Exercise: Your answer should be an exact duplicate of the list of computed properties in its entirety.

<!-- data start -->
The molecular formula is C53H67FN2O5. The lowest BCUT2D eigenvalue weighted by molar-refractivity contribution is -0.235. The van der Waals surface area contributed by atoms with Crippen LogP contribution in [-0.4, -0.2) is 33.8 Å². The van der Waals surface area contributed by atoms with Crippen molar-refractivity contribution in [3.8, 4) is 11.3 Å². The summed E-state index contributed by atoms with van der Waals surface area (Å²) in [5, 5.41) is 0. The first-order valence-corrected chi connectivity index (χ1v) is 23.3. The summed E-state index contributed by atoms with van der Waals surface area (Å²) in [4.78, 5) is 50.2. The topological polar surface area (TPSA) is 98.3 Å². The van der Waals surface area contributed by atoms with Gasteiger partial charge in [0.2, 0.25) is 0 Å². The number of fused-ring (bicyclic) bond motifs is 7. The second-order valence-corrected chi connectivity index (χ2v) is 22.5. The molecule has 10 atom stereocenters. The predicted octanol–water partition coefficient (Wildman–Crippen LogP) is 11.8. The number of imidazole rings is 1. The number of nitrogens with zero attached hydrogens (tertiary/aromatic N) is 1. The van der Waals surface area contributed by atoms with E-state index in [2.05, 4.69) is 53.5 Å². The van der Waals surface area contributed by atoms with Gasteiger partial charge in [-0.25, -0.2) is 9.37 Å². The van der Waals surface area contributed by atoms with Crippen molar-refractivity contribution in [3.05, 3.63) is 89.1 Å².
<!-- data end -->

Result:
The molecular formula is C53H67FN2O5. The lowest BCUT2D eigenvalue weighted by molar-refractivity contribution is -0.235. The van der Waals surface area contributed by atoms with Crippen LogP contribution in [-0.4, -0.2) is 33.8 Å². The van der Waals surface area contributed by atoms with Crippen molar-refractivity contribution in [3.8, 4) is 11.3 Å². The summed E-state index contributed by atoms with van der Waals surface area (Å²) in [5, 5.41) is 0. The first-order valence-corrected chi connectivity index (χ1v) is 23.3. The summed E-state index contributed by atoms with van der Waals surface area (Å²) in [4.78, 5) is 50.2. The topological polar surface area (TPSA) is 98.3 Å². The van der Waals surface area contributed by atoms with Gasteiger partial charge in [0.2, 0.25) is 0 Å². The number of fused-ring (bicyclic) bond motifs is 7. The second-order valence-corrected chi connectivity index (χ2v) is 22.5. The molecule has 10 atom stereocenters. The predicted octanol–water partition coefficient (Wildman–Crippen LogP) is 11.8. The number of imidazole rings is 1. The number of nitrogens with zero attached hydrogens (tertiary/aromatic N) is 1. The van der Waals surface area contributed by atoms with E-state index in [2.05, 4.69) is 53.5 Å². The van der Waals surface area contributed by atoms with Gasteiger partial charge in [-0.25, -0.2) is 9.37 Å². The van der Waals surface area contributed by atoms with Crippen molar-refractivity contribution in [3.05, 3.63) is 89.1 Å².